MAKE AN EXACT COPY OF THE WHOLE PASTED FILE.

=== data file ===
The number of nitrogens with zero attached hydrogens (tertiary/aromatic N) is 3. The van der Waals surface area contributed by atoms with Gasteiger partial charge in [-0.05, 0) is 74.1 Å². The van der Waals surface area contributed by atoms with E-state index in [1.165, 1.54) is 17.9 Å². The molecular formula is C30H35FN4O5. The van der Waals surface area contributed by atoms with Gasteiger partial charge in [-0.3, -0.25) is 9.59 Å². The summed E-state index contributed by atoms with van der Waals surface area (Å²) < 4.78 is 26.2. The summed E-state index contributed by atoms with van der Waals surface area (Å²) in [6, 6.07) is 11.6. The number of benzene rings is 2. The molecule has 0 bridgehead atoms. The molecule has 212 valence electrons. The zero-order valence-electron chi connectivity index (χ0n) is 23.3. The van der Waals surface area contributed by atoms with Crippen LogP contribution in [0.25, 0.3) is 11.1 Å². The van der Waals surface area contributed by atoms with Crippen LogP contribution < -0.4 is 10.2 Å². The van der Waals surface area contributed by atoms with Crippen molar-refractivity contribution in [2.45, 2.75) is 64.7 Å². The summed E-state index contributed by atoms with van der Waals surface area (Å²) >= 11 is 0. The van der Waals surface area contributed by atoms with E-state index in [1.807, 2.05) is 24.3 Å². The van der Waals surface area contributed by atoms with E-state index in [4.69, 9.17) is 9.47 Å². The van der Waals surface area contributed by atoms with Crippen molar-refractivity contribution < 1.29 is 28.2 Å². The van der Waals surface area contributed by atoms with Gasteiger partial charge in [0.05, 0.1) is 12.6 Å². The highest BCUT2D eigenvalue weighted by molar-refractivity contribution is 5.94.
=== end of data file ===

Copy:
The number of nitrogens with zero attached hydrogens (tertiary/aromatic N) is 3. The van der Waals surface area contributed by atoms with Gasteiger partial charge in [-0.05, 0) is 74.1 Å². The van der Waals surface area contributed by atoms with E-state index in [1.165, 1.54) is 17.9 Å². The molecular formula is C30H35FN4O5. The van der Waals surface area contributed by atoms with Gasteiger partial charge in [-0.3, -0.25) is 9.59 Å². The summed E-state index contributed by atoms with van der Waals surface area (Å²) < 4.78 is 26.2. The summed E-state index contributed by atoms with van der Waals surface area (Å²) in [6, 6.07) is 11.6. The number of benzene rings is 2. The molecule has 0 bridgehead atoms. The molecule has 212 valence electrons. The zero-order valence-electron chi connectivity index (χ0n) is 23.3. The van der Waals surface area contributed by atoms with Crippen LogP contribution in [0.25, 0.3) is 11.1 Å². The van der Waals surface area contributed by atoms with Crippen LogP contribution < -0.4 is 10.2 Å². The van der Waals surface area contributed by atoms with Crippen molar-refractivity contribution in [2.45, 2.75) is 64.7 Å². The summed E-state index contributed by atoms with van der Waals surface area (Å²) >= 11 is 0. The van der Waals surface area contributed by atoms with E-state index in [1.807, 2.05) is 24.3 Å². The van der Waals surface area contributed by atoms with E-state index in [4.69, 9.17) is 9.47 Å². The van der Waals surface area contributed by atoms with Crippen molar-refractivity contribution < 1.29 is 28.2 Å². The van der Waals surface area contributed by atoms with Gasteiger partial charge in [0.05, 0.1) is 12.6 Å². The highest BCUT2D eigenvalue weighted by molar-refractivity contribution is 5.94.